Ilana Glazer To Street Harassers: ‘Lick My Balls'

TV’s funniest women get candid about Hollywood sexism and catcalling.
Ilana Glazer poses for The Hollywood Reporter. 
Ilana Glazer poses for The Hollywood Reporter. 

Celebrities are just like us! They go to the grocery story and go out with their friends -- and have to deal with bullshit catcallers. Some of TV's funniest women just shared their best how-to-deal-with-invasive-dudes advice.  

Gina Rodriguez, Ilana Glazer and Rachel Bloom recently sat down to discuss gender equality, sexism and their experiences in Hollywood for The Hollywood Reporter's comedy actress roundtable. The three were joined by fellow funny women Lily Tomlin, Niecy Nash and Allison Janney. The conversation was poignant, powerful and, of course, hilarious. 

When asked what the best career advice they've ever received is, Bloom responded with a piece of wisdom she learned from Glazer -- her former roommate. Glazer's words of guidance were more life advice than career advice.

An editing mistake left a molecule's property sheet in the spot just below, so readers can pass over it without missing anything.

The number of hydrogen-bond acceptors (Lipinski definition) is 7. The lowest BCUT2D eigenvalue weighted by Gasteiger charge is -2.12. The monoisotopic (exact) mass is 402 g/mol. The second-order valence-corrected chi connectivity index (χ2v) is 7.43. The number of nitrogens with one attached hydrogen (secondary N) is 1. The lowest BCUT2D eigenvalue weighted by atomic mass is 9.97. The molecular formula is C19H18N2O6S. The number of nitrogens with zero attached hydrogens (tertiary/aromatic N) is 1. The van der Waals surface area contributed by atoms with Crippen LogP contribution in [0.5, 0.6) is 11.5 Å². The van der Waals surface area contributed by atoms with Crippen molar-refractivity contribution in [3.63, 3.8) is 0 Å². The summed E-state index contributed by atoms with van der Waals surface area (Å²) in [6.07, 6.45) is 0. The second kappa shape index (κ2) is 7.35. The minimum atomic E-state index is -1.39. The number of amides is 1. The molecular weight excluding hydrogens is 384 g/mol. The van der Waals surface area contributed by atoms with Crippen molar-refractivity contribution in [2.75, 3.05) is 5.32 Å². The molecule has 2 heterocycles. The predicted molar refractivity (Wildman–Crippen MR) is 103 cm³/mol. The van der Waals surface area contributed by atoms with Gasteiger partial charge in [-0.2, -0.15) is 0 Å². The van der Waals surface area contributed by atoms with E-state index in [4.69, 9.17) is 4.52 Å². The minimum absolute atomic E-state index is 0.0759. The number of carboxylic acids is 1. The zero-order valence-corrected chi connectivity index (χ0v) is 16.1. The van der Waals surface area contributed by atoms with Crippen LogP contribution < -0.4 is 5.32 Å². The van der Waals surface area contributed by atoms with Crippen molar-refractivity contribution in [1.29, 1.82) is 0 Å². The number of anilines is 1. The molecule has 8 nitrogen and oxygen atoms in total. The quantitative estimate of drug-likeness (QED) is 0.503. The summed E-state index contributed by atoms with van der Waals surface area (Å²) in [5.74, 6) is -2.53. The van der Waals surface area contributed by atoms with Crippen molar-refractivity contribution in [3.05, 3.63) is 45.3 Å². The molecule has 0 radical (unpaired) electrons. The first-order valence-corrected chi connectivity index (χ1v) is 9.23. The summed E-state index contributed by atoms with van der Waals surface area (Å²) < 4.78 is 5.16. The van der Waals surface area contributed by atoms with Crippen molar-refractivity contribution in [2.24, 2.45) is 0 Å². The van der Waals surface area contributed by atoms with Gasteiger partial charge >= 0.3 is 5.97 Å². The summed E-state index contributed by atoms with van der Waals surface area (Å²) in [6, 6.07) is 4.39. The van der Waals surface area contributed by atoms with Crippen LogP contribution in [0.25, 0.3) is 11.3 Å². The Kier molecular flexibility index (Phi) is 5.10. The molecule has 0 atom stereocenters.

I got the best advice from Ilana. We lived together in Brooklyn, and when you live in Brooklyn, there's a lot of catcalling. Her advice for it was to go, 'Suck my dick!' Because here's what it does: The guy is having a mental image of you, like, naked, and then when you go, "Suck my dick" or "Lick my balls," it throws them for a loop. They're like, "Wait, she has balls? What am I picturing now?"

Rodriguez quickly followed up with an equally adept response to street harassers. 

"After NYU, I lived deep, deep in Brooklyn, and you'd get the catcalling, and I'd just turn and bark. (Makes barking noises)," she said. "And they were like, 'This b*tch is crazy.' And I'd be like, 'Yeah, g'bye.'" 

Women shouldn't have to deal with catcallers, much less share advice about how to fend them off. But when all else fails -- bark.

Barking at catcallers isn't the only wisdom the actresses shared during the roundtable conversation. Bloom and Glazer also weighed in on the most sexist thing that's happened to them during their careers.

Bloom explained that a lot of the sexism she experiences is rooted in a show's script. "It's the type of roles you're auditioning for, and you see the difference between the way female characters and male characters are written," she said. 

As the co-creator and star of Comedy Central's "Broad City," Glazer said she even faces sexism on her own set.

"Because Abbi [Jacobson] and I are women and we're young, there's some subtle sexism. Especially [from] crew guys," Glazer said. "Recently, this guy was calling us 'ladybugs' and 'love bugs.' We're like, 'We have a show -- you are helping run the promo for the show that we created!'" 

Way to drop knowledge, ladies. 

Head over to The Hollywood Reporter to read the rest of the roundtable talk.



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